En:HOWTO: Introduction Firewalling with UFW

From Sabayon Wiki
Revision as of 13:24, 9 March 2014 by Zetok (Talk | contribs) (With OpenRC: update: OpenRC no longer supported)

Jump to: navigation, search

{{i18n| en}


During the installation of Sabayon Linux, there is a possibility in the Anaconda installer that you activate a firewall. That is actually a good idea.

Sabayon Linux is using "Uncomplicated Firewall" (UFW) to generate the iptables rules. In the repositories you can find ufw-frontends and kcm-ufw (KDE specific) as graphical interfaces to configure UFW, but in this article we're going to use the command-line interface.

The manpage of UFW is very well documented, this article is just an introduction.

Enable / Disable UFW

With systemd

UFW is by default started with system while booting. You can check this with:

# systemctl status ufw

You can disable it by:

# systemctl disable ufw

And enable again:

# systemctl enable ufw

It's better to disable / enable UFW with:

# ufw disable
# ufw enable

With OpenRC

Please note that OpenRC is no longer supported in Sabayon.

UFW is by default added to the default boot. You can check this with:

# rc-update | grep ufw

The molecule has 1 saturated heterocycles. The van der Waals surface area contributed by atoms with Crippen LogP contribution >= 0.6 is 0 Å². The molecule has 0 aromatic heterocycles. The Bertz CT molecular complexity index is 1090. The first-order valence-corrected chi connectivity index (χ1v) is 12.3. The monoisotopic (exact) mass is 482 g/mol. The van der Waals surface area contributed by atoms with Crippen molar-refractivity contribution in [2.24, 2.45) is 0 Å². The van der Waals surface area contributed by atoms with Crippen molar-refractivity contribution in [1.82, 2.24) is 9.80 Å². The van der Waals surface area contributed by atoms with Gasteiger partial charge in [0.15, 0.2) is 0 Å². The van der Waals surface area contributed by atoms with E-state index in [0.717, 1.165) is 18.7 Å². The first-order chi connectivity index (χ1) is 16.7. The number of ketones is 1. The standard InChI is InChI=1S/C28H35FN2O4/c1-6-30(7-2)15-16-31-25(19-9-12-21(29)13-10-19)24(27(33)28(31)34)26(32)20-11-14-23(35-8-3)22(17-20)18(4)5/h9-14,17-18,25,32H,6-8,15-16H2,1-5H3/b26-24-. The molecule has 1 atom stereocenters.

You can remove it with:

# rc-update remove ufw default

But it's better to disable / enable UFW with:

# ufw disable
# ufw enable

Open / Close ports for applications

You can open and close ports for a specific set of applications. To show the list of applications available use:

# ufw app list

Then you can open the port with:

# ufw allow <application>

Take ssh for example

# ufw allow ssh
# ufw deny ssh

Open / Close specific ports

If an application is not in the application list, you have to find out which port it's using. The file /etc/services can be helpful or

# ss -tul

Let's open udp port 53

# ufw allow 53/udp

You can be more specific, maybe you want only access from a specific range to your ssh server. If you use the parameter "allow ssh", this is what actually happening:

# ufw allow proto tcp from any to any port 22

To be more restrictive:

# ufw allow proto tcp from to any port 22

Delete rules

If you want to delete rules, then you have to know which rules are available:

# ufw show added

Maybe you see somehing like "ufw deny 53/udp". Actually it's a summarization of:

# ufw deny proto udp from any to any port 53

You can delete the rule with:

# ufw delete deny proto udp from any to any port 53

Another way:

# ufw status numbered
# ufw delete <number>